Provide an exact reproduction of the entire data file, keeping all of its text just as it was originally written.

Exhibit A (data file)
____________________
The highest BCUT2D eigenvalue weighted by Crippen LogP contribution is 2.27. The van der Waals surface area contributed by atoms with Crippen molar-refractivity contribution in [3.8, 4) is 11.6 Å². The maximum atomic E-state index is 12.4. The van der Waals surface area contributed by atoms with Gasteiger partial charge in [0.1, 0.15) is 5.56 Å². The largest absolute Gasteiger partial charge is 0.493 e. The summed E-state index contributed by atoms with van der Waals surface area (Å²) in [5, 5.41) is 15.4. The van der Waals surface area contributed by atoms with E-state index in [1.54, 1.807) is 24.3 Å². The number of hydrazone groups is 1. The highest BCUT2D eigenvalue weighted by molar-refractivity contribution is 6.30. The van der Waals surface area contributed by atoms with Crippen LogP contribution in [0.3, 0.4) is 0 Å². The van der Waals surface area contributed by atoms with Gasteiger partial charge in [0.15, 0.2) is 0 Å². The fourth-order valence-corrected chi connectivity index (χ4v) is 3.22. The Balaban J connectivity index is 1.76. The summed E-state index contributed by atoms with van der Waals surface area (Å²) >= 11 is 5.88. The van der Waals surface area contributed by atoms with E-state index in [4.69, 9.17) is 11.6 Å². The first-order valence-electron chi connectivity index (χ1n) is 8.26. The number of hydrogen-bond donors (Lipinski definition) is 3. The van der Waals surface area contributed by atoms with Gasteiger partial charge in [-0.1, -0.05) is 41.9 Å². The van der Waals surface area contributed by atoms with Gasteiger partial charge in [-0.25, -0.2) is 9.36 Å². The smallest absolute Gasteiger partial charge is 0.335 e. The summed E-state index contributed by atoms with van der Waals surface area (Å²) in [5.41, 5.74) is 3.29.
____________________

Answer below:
The highest BCUT2D eigenvalue weighted by Crippen LogP contribution is 2.27. The van der Waals surface area contributed by atoms with Crippen molar-refractivity contribution in [3.8, 4) is 11.6 Å². The maximum atomic E-state index is 12.4. The van der Waals surface area contributed by atoms with Gasteiger partial charge in [0.1, 0.15) is 5.56 Å². The largest absolute Gasteiger partial charge is 0.493 e. The summed E-state index contributed by atoms with van der Waals surface area (Å²) in [5, 5.41) is 15.4. The van der Waals surface area contributed by atoms with E-state index in [1.54, 1.807) is 24.3 Å². The number of hydrazone groups is 1. The highest BCUT2D eigenvalue weighted by molar-refractivity contribution is 6.30. The van der Waals surface area contributed by atoms with Crippen LogP contribution in [0.3, 0.4) is 0 Å². The van der Waals surface area contributed by atoms with Gasteiger partial charge in [0.15, 0.2) is 0 Å². The fourth-order valence-corrected chi connectivity index (χ4v) is 3.22. The Balaban J connectivity index is 1.76. The summed E-state index contributed by atoms with van der Waals surface area (Å²) >= 11 is 5.88. The van der Waals surface area contributed by atoms with E-state index in [4.69, 9.17) is 11.6 Å². The first-order valence-electron chi connectivity index (χ1n) is 8.26. The number of hydrogen-bond donors (Lipinski definition) is 3. The van der Waals surface area contributed by atoms with Gasteiger partial charge in [-0.1, -0.05) is 41.9 Å². The van der Waals surface area contributed by atoms with Gasteiger partial charge in [-0.25, -0.2) is 9.36 Å². The smallest absolute Gasteiger partial charge is 0.335 e. The summed E-state index contributed by atoms with van der Waals surface area (Å²) in [5.41, 5.74) is 3.29.